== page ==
Preferential colonization of osteoblasts over co-cultured bacteria on a bifunctional biomaterial surface

Linyang Chu, Ying Yang, Shengbing Yang, Qiming Fan, Zhifeng Yu, Xi Le Hu, Tony D. James, Xiao Peng He, Tingting Tang

Research output: Contribution to journalArticle

3 Citations (Scopus)


Implant-related infection is a devastating complication in clinical trauma and orthopedics. The aim of this study is to use a bifunctional biomaterial surface in order to investigate the competitive colonization between osteoblasts and bacteria, which is the cause of implant-related infection. A bone-engineering material capable of simultaneously facilitating osteoblast adhesion and inhibiting the growth of Staphylococcus aureus (S. aureus) was prepared. Then, three different co-cultured systems were developed in order to investigate the competitive colonization between the two cohorts on the surface. The results suggested that while the pre-culturing of either cohort compromised the subsequent adhesion of the other according to the 'race for the surface' theory, the synergistic effect of preferential cell adhesion and antibacterial activity of the bifunctional surface led to the predominant colonization and survival of osteoblasts, effectively inhibiting the bacterial adhesion and biofilm formation of S. aureus in the co-culture systems with both cohorts. This research offers new insight into the investigation of competitive surface-colonization between osteoblasts and bacteria for implant-related infection.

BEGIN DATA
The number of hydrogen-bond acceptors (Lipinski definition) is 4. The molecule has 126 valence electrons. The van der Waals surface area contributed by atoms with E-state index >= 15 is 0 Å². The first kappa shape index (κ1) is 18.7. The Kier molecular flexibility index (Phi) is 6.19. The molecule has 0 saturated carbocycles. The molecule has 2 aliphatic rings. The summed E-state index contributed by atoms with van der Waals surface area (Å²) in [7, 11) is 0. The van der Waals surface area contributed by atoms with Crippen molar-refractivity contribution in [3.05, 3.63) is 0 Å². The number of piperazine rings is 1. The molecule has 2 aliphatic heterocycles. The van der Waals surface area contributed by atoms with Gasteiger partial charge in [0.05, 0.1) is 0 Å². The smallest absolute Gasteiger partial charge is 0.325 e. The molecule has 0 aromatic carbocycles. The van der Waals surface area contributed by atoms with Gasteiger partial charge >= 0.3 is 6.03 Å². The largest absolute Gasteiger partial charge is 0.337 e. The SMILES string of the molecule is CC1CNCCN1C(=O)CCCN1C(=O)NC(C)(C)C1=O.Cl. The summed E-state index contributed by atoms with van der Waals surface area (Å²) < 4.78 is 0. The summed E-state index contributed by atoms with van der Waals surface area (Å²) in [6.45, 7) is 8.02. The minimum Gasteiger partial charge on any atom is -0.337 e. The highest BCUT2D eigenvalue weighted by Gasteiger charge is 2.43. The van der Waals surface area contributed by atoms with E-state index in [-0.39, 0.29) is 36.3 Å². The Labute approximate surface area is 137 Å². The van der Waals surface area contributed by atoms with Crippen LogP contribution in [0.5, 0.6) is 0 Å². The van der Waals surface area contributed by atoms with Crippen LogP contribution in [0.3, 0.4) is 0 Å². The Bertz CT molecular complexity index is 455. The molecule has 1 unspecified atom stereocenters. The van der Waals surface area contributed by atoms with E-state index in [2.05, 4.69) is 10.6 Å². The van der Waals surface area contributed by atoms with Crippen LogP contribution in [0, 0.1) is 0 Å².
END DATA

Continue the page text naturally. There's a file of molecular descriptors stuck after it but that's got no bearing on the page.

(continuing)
Original languageEnglish
Article number2219
Pages (from-to)1-13
Number of pages13
JournalFrontiers in Microbiology
Publication statusPublished - 2 Oct 2018


  • Bifunctional surface
  • Co-cultured system
  • Competitive colonization
  • Osteoblast
  • Staphylococcus aureus

ASJC Scopus subject areas

  • Microbiology
  • Microbiology (medical)

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